“We shall escape the absurdity of
growing a whole chicken in order
to eat the breast or wing, by
growing these parts separately
under a suitable medium.”
— Winston Churchill, 1931
When Winston Churchill issued this theoretical observation 86 years ago, he was suggesting a number of questions that are still being asked today. Why raise a whole steer if what you want is a steak? Why breed a pig if you’d like a pork chop? Why hatch a chicken if you want buffalo wings? Sometime in the not-too-distant future, we may well “escape the absurdity.”
Perhaps you’ve heard about the $330,000 hamburger patty. It was produced in 2013 by Dr. Mark Post and his fellow scientists at Maastricht University in the Netherlands, the first such product made exclusively from “clean meat.” The burger was cooked, eaten, and judged at a news conference in London. Food critic Hanni Ruetzler from the Future Food Studio stated:
“There is really a bite to it…. I didn’t really know how juicy it would be, but there is quite some intense taste…. It’s really something to bite on and I think the look is quite similar.” She added that, even in a blind study, she would judge the product to be meat rather than a soybean product. In fact, it really is meat, not a product synthesized from vegetable protein. However, it’s not grown “on the hoof.” This may be bad news to cattle ranchers, but it’s good news to environmentalists.
Most of us are unaware of the fact that the production of the meat that we eat has huge environmental costs. According to Global Meat News, 70 percent of the world’s agricultural land is currently used for animal pasture. Another 10 percent of earth’s land is needed to produce grains that are used exclusively for animal feed. So, about four-fifths of every acre of land is given over to putting beef, pork, mutton, or chicken on our tables.
According to Michael Renner of the Worldwatch Institute’s United Nations Food and Agricultural Organization, beef production is the worst environmental offender. He says it is the most resource-intensive production, requiring three to five times the amount of land as pork or chicken to produce equivalent protein. He makes the following point: “Beef production alone uses about three-fifths of global farmland, but yields less that 5 percent of the world’s protein.”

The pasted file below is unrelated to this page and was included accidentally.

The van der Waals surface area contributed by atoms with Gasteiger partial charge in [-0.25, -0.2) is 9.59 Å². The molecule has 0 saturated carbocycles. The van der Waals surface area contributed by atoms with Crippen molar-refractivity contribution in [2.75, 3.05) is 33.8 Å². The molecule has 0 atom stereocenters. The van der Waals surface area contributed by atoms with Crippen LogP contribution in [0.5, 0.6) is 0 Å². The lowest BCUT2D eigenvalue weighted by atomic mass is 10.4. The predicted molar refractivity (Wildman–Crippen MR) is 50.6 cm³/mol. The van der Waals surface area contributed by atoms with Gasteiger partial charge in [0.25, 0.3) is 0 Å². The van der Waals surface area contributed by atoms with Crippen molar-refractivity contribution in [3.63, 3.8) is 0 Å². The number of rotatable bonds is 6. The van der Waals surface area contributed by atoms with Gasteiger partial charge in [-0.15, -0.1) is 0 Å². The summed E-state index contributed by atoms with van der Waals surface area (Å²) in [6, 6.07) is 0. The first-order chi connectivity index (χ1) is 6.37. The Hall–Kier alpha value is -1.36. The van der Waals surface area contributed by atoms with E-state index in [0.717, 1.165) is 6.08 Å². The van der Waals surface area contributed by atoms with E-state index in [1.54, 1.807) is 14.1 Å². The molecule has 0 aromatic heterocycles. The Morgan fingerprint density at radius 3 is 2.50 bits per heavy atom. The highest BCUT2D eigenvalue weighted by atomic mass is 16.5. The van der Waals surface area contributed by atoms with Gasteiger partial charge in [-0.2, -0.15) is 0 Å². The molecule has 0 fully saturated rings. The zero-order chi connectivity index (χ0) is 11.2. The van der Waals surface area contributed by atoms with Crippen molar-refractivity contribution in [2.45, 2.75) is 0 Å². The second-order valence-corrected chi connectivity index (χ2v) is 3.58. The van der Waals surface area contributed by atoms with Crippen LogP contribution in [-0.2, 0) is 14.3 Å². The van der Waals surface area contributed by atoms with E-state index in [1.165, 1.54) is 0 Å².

The Real Meal Deal points out that 40 percent of all the world’s grain harvest is used to feed livestock, “leaving those in developing countries who rely on grain and can afford nothing more facing malnutrition or even starvation.” Its publication, “Tackling Food Waste, Food Poverty & Climate Change,” states, “It’s a sobering fact that around 80 percent of the starving children in the world live in countries where grain is diverted to feed livestock in order to fuel the meat industry….”
In the 21st century, most of us are beginning to realize that water scarcity presents one of our biggest challenges. One-fifth of the world’s population dwells in areas where water is scarce, and more than 10 percent do not have access to safe drinking water. Yet, producing meat takes a tremendous amount of water. The Real Meal Deal states, “At the top of the table is beef, requiring 15,000 liters (3,963 gallons) to produce just 1kg (2.2 pounds).”* By contrast, it takes less than 1,057 gallons of water to produce 2.2 pounds of wheat, or 75 gallons of water to give us 2.2 pounds of potatoes.